China’s economy keeps recovering from the coronavirus pandemic-led crisis through the third quarter of 2020, as revealed by the numbers of August activity. Its GDP grew by 3.2% in the second quarter, after falling by 6.8% in the first quarter, in both cases as compared from a year before. It is now the only major economy expected to exhibit growth this year. Successful containment of the pandemics has allowed it to be first-in-first-out relative to others.
One feature in common with other countries, however, has been the unbalanced shape of the economic recovery. The supply side has run ahead of the demand side. Re-opening factories starting in February made possible a steady return of industrial output, which grew 5.6% on an annual basis in August, while overall domestic consumption lagged during the first half of 2020.
Fixed investment has picked up and, on the external side, the gradual lift of global trade activity is helping exports. The uptick in retail sales in August, rising faster than industrial production, suggests a broadening of domestic consumption and a catch up with production. Except for services that require physical proximity of people, which still face both supply restrictions and a demand slowdown despite the virus containment.
As China’s economy marches toward normalization, one may wonder whether it might move from its previous trajectory, particularly as the post-crisis global economy is expected to be at a "new normal". To what extent pressures toward a “relative de-globalization” might bring a need for China to review its development path? If anything, we believe the post-COVID global economy will reinforce China’s need to speed up its rebalancing.
China’s growth trajectory in the second decade of the century has been one of a rebalancing toward a new growth pattern, one in which domestic consumption is to rise relative to investments and exports, while a drive toward consolidating local insertion up the ladder of value added in global value chains also takes place. Services should also rise relative to manufacturing.
Waves of credit-driven over-investments in infrastructure and housing, after the global financial crisis, helped sustain growth but there has been a clear perception of a temporary exhaustion for such a lever. Declining GDP growth rates from two digits in previous decades to 6% last year - and likely 4% ahead – would be the counterpart to rising wages and domestic mass-consumption, and to the transition toward higher weights of services and high tech.
Two were – and remain – major challenges. On the one hand, the transition toward a less investment- and export-dependent growth model has been taking place from a starting point of exceptionally low consumption-to-GDP ratios. Besides high profit-to-wages ratios, low levels of public social spending lead to high household savings. In 2017, private consumption and investment were, respectively, 39% and 44% of GDP, whereas 60% was the average consumption-to-GDP ratio in the rest of the world.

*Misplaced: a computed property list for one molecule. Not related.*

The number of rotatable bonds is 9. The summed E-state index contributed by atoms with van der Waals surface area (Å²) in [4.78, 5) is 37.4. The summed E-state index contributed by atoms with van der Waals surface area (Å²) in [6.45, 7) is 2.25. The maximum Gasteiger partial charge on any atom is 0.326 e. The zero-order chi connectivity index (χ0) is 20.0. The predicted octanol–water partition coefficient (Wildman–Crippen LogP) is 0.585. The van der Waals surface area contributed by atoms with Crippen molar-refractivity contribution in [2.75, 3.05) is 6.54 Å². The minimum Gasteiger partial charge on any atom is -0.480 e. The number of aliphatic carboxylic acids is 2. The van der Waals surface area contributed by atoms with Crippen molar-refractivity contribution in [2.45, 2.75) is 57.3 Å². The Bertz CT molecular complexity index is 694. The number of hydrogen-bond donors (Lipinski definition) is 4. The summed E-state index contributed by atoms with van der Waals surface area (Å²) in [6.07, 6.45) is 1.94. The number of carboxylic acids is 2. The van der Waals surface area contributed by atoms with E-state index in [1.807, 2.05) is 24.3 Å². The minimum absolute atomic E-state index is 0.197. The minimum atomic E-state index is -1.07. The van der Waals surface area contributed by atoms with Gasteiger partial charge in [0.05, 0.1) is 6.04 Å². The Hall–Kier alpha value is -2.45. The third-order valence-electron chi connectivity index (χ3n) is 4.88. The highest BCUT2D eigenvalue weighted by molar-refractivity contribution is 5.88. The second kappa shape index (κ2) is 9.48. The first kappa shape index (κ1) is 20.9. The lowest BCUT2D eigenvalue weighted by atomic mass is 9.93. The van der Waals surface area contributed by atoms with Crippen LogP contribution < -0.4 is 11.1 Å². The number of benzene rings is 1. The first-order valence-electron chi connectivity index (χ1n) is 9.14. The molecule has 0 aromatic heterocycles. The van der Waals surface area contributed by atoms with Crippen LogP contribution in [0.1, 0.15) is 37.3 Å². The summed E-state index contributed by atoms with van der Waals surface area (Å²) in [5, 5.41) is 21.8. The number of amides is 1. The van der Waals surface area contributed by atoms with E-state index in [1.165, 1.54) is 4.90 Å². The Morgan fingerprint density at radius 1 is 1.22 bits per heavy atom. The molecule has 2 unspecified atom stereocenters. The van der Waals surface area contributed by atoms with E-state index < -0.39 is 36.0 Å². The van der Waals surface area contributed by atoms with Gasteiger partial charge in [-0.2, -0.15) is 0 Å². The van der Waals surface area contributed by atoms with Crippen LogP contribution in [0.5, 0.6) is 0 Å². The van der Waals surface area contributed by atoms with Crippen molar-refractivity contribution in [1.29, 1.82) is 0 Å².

The “new normal” of the global economy tends to exhibit an environment even less trade-friendly than in recent years. The pay-off from shifting from a reliance on export growth to domestic consumption will be higher. Over the past two years, with the US-initiated trade war, investors from Japan and the US already accelerated the transfer of assembly lines and supply contracts in their ITC value chains from China to Vietnam, Thailand, Indonesia and, to a lesser extent, Mexico. This may be taken as a signing point, regardless of whether trade tensions subside or return at full length.
The second challenge is, of course, on the technology and value-added climbing fronts. China has done its homework in terms of investments in education, infrastructure, etc. to creatively absorb technology. It has now reached the top of the ladder, where a tacit and idiosyncratic technology content must be locally developed, as it is not available simply by using or adapting existing technologies. If anything, regardless of the US election results, the premium for China to speed up such process will rise in the “new normal” of the global economy.
China’s bounce back from the deep COVID dive is at full. Focus will increasingly turn back to its economic rebalancing previously on the way.
Otaviano Canuto, based in Washington, D.C, is a senior fellow at the Policy Center for the New South, a nonresident senior fellow at Brookings Institution, a visiting public policy fellow at ILAS-Columbia, and principal of the Center for Macroeconomics and Development. He is a former vice-president and a former executive director at the World Bank, a former executive director at the International Monetary Fund and a former vice-president at the Inter-American Development Bank. He is also a former deputy minister for international affairs at Brazil’s Ministry of Finance and a former professor of economics at University of São Paulo and University of Campinas, Brazil.